“The Nashville Statement,” the Evangelical anti-LGBTI manifesto which made headlines recently, has been roundly denounced by many religious leaders in other Christian denominations. Instead of persuading others to join their bandwagon, the authors of the document seem to have repelled many religious-minded people. Their over-the-top reach to use Scriptures, natural law, and what they believe they know of the mind of God has backfired and they have ended up isolating themselves more than accomplishing anything else.
Catholic gay writer Andrew Sullivan critiqued “The Nashville Statement” (“NS”) recently in an essay for NYMag.com entitled “The Religious Right’s Suicidal Gay Obsession.” His thoughts provide some good ways to argue against the kind of rhetoric that the statement exemplifies. This is especially important to note since, though no Catholic leaders signed the statement, the same rhetoric often appears in Catholic discourse about LGBTI issues.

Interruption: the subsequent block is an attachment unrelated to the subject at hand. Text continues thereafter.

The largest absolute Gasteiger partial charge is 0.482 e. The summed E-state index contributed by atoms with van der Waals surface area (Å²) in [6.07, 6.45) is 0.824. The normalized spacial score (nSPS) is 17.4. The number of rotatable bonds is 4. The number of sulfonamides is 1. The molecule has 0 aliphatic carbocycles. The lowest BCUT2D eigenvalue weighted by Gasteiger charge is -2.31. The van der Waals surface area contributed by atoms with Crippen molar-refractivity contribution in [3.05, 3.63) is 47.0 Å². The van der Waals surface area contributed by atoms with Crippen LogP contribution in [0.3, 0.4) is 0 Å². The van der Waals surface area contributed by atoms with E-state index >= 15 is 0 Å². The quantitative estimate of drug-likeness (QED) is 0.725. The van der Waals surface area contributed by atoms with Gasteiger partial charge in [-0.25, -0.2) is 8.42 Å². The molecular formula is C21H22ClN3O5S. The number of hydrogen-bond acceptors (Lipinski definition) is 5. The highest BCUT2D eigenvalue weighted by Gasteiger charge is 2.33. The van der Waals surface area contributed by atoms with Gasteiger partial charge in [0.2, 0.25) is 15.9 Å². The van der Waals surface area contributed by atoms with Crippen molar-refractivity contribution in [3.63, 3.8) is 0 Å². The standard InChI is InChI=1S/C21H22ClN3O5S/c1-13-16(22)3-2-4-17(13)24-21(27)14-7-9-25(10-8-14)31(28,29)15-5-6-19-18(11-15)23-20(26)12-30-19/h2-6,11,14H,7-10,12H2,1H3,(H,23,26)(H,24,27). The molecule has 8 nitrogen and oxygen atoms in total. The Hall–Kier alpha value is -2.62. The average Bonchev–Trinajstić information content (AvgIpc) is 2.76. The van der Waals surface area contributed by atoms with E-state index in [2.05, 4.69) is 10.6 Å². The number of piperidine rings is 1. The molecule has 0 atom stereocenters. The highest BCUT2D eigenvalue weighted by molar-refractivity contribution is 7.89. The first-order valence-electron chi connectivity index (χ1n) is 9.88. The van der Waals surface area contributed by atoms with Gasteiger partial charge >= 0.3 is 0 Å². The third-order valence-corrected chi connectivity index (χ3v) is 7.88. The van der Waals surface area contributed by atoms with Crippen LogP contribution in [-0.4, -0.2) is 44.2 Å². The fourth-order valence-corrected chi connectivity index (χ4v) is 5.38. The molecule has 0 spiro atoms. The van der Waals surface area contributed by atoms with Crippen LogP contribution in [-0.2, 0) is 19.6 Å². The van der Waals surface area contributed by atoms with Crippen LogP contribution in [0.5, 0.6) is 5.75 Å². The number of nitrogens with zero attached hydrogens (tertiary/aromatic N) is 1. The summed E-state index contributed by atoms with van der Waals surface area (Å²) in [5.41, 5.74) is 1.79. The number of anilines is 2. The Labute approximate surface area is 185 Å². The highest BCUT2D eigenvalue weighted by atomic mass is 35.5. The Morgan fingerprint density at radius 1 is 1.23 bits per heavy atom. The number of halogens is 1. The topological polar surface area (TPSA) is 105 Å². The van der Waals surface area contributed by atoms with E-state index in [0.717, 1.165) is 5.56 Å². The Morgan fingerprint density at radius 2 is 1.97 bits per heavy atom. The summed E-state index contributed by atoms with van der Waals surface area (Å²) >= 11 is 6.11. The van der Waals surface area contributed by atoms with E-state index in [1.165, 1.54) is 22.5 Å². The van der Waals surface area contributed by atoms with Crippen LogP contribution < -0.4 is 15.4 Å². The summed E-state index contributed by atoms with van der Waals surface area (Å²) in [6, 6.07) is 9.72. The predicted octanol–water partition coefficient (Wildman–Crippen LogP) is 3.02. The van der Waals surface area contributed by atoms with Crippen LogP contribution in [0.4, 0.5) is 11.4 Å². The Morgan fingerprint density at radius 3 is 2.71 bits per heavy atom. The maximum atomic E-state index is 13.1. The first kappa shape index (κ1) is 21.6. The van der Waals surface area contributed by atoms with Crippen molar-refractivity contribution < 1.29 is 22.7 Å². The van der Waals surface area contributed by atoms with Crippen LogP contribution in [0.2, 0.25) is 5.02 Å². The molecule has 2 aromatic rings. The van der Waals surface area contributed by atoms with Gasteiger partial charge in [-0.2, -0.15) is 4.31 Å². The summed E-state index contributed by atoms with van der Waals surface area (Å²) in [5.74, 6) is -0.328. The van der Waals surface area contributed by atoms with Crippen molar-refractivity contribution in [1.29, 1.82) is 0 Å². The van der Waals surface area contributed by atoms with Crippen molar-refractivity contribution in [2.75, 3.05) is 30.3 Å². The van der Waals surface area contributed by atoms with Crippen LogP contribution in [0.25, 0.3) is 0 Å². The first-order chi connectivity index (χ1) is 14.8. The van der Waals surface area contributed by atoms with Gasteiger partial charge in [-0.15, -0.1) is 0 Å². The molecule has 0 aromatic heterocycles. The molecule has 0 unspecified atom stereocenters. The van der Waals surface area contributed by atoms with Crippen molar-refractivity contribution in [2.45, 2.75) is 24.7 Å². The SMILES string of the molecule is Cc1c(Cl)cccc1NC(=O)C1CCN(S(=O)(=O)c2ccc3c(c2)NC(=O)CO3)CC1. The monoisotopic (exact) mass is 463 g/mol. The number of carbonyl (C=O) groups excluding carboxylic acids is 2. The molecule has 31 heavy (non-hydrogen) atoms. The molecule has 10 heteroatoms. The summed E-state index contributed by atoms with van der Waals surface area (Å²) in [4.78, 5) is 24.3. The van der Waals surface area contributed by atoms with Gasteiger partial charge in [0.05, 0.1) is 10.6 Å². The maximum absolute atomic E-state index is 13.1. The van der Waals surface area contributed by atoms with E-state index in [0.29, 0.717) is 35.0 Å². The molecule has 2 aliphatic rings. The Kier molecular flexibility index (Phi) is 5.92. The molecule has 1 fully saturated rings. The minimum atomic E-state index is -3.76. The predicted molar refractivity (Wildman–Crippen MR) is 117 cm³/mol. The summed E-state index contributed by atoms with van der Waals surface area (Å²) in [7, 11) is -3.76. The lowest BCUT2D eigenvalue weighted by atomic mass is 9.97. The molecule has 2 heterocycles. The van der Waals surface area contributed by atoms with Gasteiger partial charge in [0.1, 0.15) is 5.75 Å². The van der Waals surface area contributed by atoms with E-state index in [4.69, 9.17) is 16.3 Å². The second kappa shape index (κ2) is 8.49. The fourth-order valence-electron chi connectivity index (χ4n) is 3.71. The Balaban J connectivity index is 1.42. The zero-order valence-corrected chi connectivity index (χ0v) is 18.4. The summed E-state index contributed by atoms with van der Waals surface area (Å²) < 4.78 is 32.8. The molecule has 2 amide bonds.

Sullivan starts off with a familiar argument: why pick only on LGBTI people? He writes that after one reads “NS”:
“. . . [Y]you immediately wonder if the statement is going to condemn divorce or contraception or multiple successive marriages or pornography or masturbation or countless other questions of sexual morality that heterosexuals grapple with. And you can search the document for any thoughts on these questions. In fact, it has almost nothing to say to 97 percent of humanity on sexual matters.